It is undeniable that our generation is collectively addicted to nostalgia. We love viewing lists that reminisce about the 80’s and 90’s .These lists enable us to connect with one another through our shared memories of childhood foods, activities, and toys. We consciously hit the pause button on our current lives and mentally turn back the clock, just to relish in the joy that comes with remembering our pasts. We’d rather reminisce about Legend of Zelda or Polly Pockets than deal with whatever is happening right now.
Every week, we flip through old photos, looking for that one particular picture of our college roommate drinking milk from the carton for the perfect #ThrowbackThursday post. And when one day a week wasn’t enough, we added #FlashbackFriday so we could continue to share our spring break photos, laughing about the times we stayed up on the beach until 5am. Throw in #TransformationTuesday and we have a third opportunity to press rewind.
We get hung up on people and things from our past. However, social media allows us to follow certain individuals through the future. Stories are never fully over when names remain in our contacts, or their selfies appear on our news feed. Our fingers hover over send buttons, debating between sequels and endings.
We feel haunted all the time. We are constantly accosted with reminders of the passing of time — be it an article that alerts us that certain movies are turning 20 years old in 2015, or the Timehop dinosaur showing us pictures from college that were taken nearly a decade ago. We deal with this discomfort by sharing it, bonding over our war with time.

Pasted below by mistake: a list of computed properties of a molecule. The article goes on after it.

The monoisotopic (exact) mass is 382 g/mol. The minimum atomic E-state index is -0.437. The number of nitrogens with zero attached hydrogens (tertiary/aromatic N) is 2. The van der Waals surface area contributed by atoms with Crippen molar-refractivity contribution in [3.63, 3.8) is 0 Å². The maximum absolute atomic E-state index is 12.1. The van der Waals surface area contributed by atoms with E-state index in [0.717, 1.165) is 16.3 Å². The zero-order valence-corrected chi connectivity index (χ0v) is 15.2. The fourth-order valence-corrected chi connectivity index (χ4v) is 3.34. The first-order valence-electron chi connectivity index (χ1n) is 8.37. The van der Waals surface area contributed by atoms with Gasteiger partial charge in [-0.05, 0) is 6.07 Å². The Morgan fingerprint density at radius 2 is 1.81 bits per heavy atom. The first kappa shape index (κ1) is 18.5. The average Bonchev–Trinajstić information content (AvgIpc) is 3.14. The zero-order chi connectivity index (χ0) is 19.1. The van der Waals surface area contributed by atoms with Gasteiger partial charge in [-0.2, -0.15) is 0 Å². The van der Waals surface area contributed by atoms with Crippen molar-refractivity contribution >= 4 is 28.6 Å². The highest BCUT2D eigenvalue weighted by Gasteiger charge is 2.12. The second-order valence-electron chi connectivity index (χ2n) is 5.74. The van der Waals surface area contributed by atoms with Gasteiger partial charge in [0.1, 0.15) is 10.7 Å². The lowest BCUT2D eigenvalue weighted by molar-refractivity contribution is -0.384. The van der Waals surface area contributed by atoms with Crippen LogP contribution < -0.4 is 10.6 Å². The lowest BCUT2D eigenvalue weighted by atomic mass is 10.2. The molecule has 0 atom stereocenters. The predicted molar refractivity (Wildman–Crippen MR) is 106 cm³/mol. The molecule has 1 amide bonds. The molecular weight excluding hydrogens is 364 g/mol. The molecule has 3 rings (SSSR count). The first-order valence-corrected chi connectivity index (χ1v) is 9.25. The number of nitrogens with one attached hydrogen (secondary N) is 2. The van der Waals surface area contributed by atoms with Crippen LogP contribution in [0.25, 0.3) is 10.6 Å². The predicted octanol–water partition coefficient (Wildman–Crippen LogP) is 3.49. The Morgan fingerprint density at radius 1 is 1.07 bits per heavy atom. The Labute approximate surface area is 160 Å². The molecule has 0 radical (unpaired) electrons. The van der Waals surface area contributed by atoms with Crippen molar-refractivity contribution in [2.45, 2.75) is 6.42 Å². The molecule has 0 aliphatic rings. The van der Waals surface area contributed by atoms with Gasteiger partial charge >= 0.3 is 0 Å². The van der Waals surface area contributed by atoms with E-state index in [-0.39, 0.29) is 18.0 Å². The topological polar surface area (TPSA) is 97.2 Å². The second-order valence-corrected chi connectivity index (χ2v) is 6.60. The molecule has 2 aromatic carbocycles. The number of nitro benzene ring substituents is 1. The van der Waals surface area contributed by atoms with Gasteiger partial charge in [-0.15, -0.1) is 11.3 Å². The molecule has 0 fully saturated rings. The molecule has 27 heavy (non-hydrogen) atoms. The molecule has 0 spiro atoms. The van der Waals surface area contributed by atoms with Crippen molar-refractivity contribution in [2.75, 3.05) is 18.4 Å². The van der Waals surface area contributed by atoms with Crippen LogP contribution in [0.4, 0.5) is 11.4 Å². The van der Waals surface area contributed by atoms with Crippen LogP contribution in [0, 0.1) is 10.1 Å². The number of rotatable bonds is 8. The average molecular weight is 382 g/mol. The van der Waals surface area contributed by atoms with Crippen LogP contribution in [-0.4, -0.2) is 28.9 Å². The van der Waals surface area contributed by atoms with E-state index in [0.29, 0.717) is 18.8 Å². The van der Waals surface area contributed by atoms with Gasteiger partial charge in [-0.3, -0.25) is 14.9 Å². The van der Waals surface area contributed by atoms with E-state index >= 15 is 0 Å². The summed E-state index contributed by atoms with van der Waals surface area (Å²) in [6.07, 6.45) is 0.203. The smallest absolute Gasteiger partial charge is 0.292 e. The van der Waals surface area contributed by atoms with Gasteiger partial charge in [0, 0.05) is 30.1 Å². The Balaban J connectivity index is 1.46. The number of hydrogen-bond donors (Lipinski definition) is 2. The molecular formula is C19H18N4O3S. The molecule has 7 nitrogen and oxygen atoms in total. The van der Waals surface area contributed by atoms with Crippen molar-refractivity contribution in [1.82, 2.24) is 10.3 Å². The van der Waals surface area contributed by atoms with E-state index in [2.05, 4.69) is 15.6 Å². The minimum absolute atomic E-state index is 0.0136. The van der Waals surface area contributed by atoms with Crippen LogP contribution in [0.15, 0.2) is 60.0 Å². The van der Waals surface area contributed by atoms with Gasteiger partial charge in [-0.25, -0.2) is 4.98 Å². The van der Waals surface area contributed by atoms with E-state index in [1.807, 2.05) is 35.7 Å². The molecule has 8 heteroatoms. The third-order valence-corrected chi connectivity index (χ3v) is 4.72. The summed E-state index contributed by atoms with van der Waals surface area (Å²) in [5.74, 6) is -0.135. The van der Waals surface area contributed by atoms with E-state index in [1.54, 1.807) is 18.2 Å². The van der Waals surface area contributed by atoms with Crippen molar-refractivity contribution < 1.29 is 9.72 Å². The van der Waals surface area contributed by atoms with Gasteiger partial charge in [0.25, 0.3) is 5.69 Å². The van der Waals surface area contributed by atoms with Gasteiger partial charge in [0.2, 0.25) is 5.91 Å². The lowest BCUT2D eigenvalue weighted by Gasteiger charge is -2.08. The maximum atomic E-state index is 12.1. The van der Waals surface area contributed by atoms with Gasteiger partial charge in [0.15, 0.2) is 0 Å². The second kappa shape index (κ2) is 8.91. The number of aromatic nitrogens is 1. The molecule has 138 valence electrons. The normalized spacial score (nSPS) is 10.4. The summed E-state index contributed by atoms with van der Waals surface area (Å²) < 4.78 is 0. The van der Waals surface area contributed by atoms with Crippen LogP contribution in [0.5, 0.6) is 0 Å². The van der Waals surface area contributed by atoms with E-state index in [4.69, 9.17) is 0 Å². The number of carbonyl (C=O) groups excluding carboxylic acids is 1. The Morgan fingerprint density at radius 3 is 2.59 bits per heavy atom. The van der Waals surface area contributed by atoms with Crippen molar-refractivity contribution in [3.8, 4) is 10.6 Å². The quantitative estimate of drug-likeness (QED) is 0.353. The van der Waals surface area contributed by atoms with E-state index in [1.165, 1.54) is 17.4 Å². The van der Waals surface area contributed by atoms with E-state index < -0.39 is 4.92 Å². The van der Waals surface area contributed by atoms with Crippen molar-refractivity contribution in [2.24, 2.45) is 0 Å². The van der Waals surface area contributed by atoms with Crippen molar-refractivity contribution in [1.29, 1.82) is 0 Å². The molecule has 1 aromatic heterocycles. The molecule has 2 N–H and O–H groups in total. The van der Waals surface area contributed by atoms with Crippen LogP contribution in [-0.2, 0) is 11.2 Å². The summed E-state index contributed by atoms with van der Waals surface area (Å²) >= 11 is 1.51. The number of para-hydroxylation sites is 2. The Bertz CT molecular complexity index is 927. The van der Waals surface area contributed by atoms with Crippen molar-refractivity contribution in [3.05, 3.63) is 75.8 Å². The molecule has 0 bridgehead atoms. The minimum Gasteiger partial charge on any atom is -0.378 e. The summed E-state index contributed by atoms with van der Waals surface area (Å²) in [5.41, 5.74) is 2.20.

When we go home for the holidays, we spend hours in our old rooms, tearing through photo albums and journals. We marvel at the things we find – notes that were folded up into triangles and passed during chemistry class, photographs that are worn with creases, reminders of the people we once knew.
We are stuck in a black hole of nostalgia. We are blind to the fact that one day, we will be nostalgic for where we are right now. Here. Today.
We’re haunted by objects, details, and people. This is why we fixate on these lists that force us to remember songs, movies, or television shows. It’s why we hold on to keepsakes and allow our minds to wander to certain individuals from our history. To some degree, we’re all hoarders of memories.
The truth of the matter is that we haunt ourselves. We don’t necessarily miss the games we played as a kid, but how they made us feel. We feel sad when we think about endless summer days that stretched into hazy evenings; those are days that only exist in the world of a child. We don’t long for actual people, but we yearn for the qualities they brought out within our personalities. We miss versions of ourselves that used to exist at various stages of our lives.
This is the thing that no one told us about growing up. We may be adults, with jobs and bills and responsibilities, but inside, we still feel fifteen, sixteen, seventeen years old. In some way, we are the same as we were when we were young — and this existence is at odds with the reality of time.
All of those versions of ourselves, all of the people we used to be — they are all still with us. We are still the kids who played outside until the sun had disappeared, just as we are still the teenagers who felt a broken heart for the first time. We’ve loved and lost and dreamed, and we have lived a thousand stories already. We are a million things at once.
Our nostalgia is arguably fueled by the technological resources at our fingertips, but the urge to look backwards is an old human trait. We will never escape these hauntings, and we will always be ghosts of our own pasts.
Once we acknowledge this, it’s important to consciously focus on the present while it is ours to grasp. After all, it is only a matter of time before this moment right now becomes another ghost. Not only should we acknowledge this fact, we should embrace it whole-heartedly. If we can break the cycle of remembering long enough to notice our current world, we’ve achieved something, no matter how small it may be. Ultimately, with this awareness, our present will eventually turn into a ghost worth revisiting.